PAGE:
A caravan of protesters, some carrying plastic pitchforks, gathered outside two Southampton billionaires' homes Wednesday, one owned by former New York City Mayor Michael Bloomberg, to demand that wealthy New Yorkers pay higher taxes amid statewide revenue shortfalls.
The protesters called for Gov. Andrew M. Cuomo to raise taxes on the state’s 118 billionaires to help make up for a gaping revenue shortfall that has left state and local governments reeling from the coronavirus pandemic. They also called for the billionaires and the state to recognize Indigenous land rights, including the Shinnecock Indian Nation's claim to Shinnecock Hills and surrounding territory.
The group, which included Shinnecock Indian Nation members, New York Communities for Change, the New York Taxi Workers Alliance, the Long Island Progressive Coalition and the Poor People’s Campaign LI, cited Forbes figures that estimate billionaires statewide have seen their collective net worth increase by $44.9 billion from March 18 to May 15.
More than 100 people gathered outside Bloomberg's Southampton mansion Wednesday, where they referred to him as a "looter."
"We've been dealing with this since 1492," said Jennifer E. Cuffee-Wilson, a Shinnecock tribe member, who cited Bloomberg's disparaging remarks about the tribe while running for president. "I'm done with your lies, your totally disrespecting us. You have shown us absolutely no respect whatsoever."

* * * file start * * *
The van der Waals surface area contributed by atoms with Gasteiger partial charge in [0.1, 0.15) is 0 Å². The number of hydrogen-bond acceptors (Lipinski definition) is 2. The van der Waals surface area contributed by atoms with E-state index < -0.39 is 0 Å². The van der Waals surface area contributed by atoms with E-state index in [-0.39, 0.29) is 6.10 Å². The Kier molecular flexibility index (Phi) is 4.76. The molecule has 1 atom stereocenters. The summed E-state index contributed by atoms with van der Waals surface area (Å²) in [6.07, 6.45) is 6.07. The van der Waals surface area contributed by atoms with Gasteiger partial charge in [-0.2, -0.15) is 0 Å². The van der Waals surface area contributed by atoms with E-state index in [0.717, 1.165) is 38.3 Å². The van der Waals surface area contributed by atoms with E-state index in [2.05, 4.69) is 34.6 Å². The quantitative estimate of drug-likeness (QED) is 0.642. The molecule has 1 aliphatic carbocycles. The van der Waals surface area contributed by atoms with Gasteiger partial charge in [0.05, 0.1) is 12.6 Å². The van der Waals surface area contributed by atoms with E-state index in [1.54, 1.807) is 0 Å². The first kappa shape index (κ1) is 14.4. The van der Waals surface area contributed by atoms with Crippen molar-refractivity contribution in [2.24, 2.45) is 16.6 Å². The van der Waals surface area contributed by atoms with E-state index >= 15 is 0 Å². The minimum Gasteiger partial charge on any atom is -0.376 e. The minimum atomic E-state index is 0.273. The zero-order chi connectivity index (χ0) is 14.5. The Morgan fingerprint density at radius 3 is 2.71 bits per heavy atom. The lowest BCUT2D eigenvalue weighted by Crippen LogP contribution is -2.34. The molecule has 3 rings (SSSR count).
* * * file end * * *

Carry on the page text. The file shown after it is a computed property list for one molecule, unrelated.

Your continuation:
Bloomberg's unsuccessful bid for president included comments on a February campaign stop in Oklahoma that drew the ire of Shinnecock Indian Nation members.
“There’s a Native American tribe right near where I live, the Shinnecock Nation,” Bloomberg said in Oklahoma City. “It is just a disaster. There's all sorts of problems."
Margo ThunderBird, of the Shinnecock tribe, which has ancient claims to the land surrounding the 700 -acre reservation, said she had a message for Bloomberg.
"His rent is due,” she said.
Jamell Henderson, an organizer of the protest, said Bloomberg and other billionaires should “pay their fair share.”
“Make billionaires pay, it’s that simple,” he said. “It’s about helping people in need in the middle of this pandemic.”
Attempts to reach Bloomberg for comment Wednesday were unsuccessful.
Numerous Southampton Town police were on the scene for the peaceful protest, which moved on to the home of billionaire Steve Schwarzman in Water Mill just before 2 p.m. There, protesters staged a walk down the hedge-lined road, banging on drums, carrying signs, and singing.
"Just because they have money does not mean they're better than us," said Tanesha Grant, a protester from Manhattan. Danny Hopkins, of the Long Island Progressive Coalition, warned officials that any economic upturn "is not going to be a real recovery unless you structurally change, and that means making billionaires pay their fair share. Otherwise, it will be on the backs of black and brown and indigenous and poor people to bear the brunt of this crisis."
Fritz Jean, one of dozens of New York City cabdrivers in the caravan, said cabbies have suffered from months of lost business and need relief. He called on government to help renegotiate loan terms and bail out the business.
"It's very difficult for us," he said.
A spokesman for Cuomo didn’t immediately respond to a request for comment.